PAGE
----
The genomic and transcriptomic data sets used in this project were retrieved from WormBase ParaSite (https://parasite.wormbase.org/index.html) and NCBI (https://www.ncbi.nlm.nih.gov/). A full list of accession IDs is available in the Supplementary Data 1, 2. Source data are provided with this paper.
All custom codes used in this work are available at https://github.com/Flyase?tab=repositories.
Leonard, J. L. Transitions between Sexual Systems: Understanding the Mechanisms of, and Pathways Between, Dioecy, Hermaphroditism and Other Sexual Systems (Springer, 2019).
Charlesworth, B. & Charlesworth, D. A model for the evolution of dioecy and gynodioecy. Am. Nat. 112, 975–997 (1978).
Renner, S. S. & Ricklefs, R. E. Dioecy and its correlates in the flowering plants. Am. J. Bot. 82, 596–606 (1995).
Renner, S. S. & Müller, N. A. Plant sex chromosomes defy evolutionary models of expanding recombination suppression and genetic degeneration. Nat. Plants 7, 392–402 (2021).
Platt, T. R. & Brooks, D. R. Evolution of the schistosomes (Digenea: Schistosomatoidea): the origin of dioecy and colonization of the venous system. J. Parasitol. 83, 1035–1044 (1997).
Basch, P. F. Why do schistosomes have separate sexes? Parasitol. Today 6, 160–163 (1990).
Sakai, A. et al. Sexual dimorphism and the genetic potential for evolution of sex allocation in the gynodioecious plant, Schiedea salicaria. J. Evol. Biol. 21, 18–29 (2008).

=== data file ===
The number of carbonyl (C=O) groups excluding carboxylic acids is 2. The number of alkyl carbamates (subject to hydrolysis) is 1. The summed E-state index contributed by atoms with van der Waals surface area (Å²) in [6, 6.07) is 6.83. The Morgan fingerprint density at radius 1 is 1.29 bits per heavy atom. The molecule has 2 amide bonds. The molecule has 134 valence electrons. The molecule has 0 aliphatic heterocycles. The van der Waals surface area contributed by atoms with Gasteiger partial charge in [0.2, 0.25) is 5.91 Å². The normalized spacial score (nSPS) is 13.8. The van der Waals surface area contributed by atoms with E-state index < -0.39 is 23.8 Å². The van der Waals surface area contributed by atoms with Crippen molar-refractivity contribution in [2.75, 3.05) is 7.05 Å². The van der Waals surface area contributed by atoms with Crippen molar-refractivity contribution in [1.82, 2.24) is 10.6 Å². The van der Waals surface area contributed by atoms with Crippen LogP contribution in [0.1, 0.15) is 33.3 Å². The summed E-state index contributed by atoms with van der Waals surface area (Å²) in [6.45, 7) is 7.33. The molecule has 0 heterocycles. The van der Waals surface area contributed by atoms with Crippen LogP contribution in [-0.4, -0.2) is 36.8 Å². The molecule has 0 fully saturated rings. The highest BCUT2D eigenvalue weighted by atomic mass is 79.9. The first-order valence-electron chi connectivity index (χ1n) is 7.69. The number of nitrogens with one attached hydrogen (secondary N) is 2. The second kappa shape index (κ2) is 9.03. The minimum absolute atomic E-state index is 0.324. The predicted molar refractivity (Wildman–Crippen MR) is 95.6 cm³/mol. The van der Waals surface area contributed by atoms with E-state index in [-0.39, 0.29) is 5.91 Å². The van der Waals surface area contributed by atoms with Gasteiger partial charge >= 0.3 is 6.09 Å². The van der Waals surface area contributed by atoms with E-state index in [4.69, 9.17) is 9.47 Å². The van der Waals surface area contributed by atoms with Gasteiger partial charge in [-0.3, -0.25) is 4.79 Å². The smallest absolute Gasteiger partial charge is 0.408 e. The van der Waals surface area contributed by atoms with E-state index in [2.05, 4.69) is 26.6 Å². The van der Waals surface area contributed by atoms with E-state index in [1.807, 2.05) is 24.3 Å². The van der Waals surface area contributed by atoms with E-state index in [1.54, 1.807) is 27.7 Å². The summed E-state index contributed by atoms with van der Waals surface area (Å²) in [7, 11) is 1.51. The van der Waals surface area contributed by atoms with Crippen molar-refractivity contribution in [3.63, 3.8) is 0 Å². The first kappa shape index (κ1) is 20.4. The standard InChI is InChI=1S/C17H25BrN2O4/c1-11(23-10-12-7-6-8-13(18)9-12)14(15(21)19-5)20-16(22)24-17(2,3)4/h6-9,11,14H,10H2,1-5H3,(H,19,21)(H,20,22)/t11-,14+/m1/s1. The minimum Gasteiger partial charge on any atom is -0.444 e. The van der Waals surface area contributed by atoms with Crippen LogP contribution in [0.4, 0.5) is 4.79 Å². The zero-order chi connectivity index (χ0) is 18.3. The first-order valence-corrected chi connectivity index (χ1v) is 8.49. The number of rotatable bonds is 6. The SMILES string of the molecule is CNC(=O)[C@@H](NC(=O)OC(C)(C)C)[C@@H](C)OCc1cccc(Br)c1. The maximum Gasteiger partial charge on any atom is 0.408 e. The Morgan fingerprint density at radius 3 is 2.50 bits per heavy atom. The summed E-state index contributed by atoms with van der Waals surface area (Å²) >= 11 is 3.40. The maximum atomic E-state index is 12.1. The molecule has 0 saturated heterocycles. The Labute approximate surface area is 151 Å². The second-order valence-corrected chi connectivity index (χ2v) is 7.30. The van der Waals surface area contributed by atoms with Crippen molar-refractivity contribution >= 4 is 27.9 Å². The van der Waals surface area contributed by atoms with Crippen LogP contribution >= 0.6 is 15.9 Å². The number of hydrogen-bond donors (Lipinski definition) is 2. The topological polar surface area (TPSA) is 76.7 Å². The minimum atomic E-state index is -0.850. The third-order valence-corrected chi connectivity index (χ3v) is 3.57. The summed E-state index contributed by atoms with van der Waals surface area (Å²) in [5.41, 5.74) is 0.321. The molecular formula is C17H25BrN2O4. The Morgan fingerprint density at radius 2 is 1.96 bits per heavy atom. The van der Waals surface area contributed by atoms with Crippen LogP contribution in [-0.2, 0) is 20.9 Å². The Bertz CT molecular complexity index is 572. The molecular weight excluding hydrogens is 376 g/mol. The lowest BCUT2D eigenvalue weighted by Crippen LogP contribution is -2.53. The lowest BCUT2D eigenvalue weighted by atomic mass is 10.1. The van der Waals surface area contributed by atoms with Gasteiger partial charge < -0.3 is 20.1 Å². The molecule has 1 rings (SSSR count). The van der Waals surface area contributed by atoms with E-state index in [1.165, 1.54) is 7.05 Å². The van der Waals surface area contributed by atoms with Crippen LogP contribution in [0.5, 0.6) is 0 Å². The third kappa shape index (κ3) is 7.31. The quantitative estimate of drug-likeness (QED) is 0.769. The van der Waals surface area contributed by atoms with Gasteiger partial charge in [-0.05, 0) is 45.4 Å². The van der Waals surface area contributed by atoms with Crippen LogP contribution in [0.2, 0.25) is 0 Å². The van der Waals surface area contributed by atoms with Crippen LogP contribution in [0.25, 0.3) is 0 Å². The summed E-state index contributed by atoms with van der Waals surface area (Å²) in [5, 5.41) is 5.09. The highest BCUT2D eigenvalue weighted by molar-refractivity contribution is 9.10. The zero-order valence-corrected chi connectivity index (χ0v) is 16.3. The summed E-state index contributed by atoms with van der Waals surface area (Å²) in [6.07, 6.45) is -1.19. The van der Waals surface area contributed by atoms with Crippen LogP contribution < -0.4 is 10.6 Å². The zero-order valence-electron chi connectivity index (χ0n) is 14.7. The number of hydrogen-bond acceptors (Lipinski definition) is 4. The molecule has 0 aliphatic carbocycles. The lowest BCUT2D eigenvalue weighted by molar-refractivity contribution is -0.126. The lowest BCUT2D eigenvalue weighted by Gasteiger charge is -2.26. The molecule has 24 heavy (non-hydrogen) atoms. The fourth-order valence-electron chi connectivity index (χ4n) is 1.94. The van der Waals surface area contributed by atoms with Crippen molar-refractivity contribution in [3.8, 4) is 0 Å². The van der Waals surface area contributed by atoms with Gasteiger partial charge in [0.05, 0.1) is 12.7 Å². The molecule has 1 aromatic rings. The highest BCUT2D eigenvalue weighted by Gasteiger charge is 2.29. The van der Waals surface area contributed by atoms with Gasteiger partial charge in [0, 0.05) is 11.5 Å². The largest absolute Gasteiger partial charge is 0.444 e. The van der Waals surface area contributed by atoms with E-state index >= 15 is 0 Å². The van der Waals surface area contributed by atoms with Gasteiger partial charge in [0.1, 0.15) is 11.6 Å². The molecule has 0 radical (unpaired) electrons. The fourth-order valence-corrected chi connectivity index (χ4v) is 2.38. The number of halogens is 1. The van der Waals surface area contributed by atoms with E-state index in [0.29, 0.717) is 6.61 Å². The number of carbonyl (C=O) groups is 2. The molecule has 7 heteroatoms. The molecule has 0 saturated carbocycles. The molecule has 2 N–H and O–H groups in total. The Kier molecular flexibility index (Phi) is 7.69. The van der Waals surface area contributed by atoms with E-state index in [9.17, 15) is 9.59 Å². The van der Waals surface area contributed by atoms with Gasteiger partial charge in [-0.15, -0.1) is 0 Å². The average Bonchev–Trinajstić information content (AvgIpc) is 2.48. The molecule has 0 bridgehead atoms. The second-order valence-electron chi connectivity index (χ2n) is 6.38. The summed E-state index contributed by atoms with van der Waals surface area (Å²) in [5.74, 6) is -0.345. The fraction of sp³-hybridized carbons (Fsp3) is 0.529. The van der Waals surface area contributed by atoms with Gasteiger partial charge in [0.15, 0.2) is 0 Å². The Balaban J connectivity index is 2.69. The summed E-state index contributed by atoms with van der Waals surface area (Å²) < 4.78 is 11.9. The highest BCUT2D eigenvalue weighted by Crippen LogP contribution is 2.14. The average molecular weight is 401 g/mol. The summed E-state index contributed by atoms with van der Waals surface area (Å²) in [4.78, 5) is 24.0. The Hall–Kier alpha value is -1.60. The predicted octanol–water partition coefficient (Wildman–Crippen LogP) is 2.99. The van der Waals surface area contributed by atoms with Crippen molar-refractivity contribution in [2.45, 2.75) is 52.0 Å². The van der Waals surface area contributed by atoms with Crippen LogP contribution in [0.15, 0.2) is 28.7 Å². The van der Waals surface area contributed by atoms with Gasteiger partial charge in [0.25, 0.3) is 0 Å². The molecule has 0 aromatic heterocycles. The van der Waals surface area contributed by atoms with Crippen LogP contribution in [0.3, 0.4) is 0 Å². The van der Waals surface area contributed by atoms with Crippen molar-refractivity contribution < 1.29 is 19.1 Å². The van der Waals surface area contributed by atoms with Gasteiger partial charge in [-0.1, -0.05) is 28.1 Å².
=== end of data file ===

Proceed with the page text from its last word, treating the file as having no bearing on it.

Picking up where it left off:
Weeks, S. C., Chapman, E. G., Rogers, D. C., Senyo, D. M. & Hoeh, W. R. Evolutionary transitions among dioecy, androdioecy and hermaphroditism in limnadiid clam shrimp (Branchiopoda: Spinicaudata). J. Evol. Biol. 22, 1781–1799 (2009).
Charlesworth, D. Androdioecy and the evolution of dioecy. Biol. J. Linn. Soc. 22, 333–348 (1984).
Weeks, S. C. The role of androdioecy and gynodioecy in mediating evolutionary transitions between dioecy and hermaphroditism in the Animalia. Evolution 66, 3670–3686 (2012).
Pannell, J. R. The evolution and maintenance of androdioecy. Annu. Rev. Ecol. Syst. 33, 397–425 (2002).
Henry, I. M., Akagi, T., Tao, R. & Comai, L. One hundred ways to invent the sexes: theoretical and observed paths to dioecy in plants. Annu. Rev. Plant Biol. 69, 553–575 (2018).
Renner, S. S. The relative and absolute frequencies of angiosperm sexual systems: dioecy, monoecy, gynodioecy, and an updated online database. Am. J. Bot. 101, 1588–1596 (2014).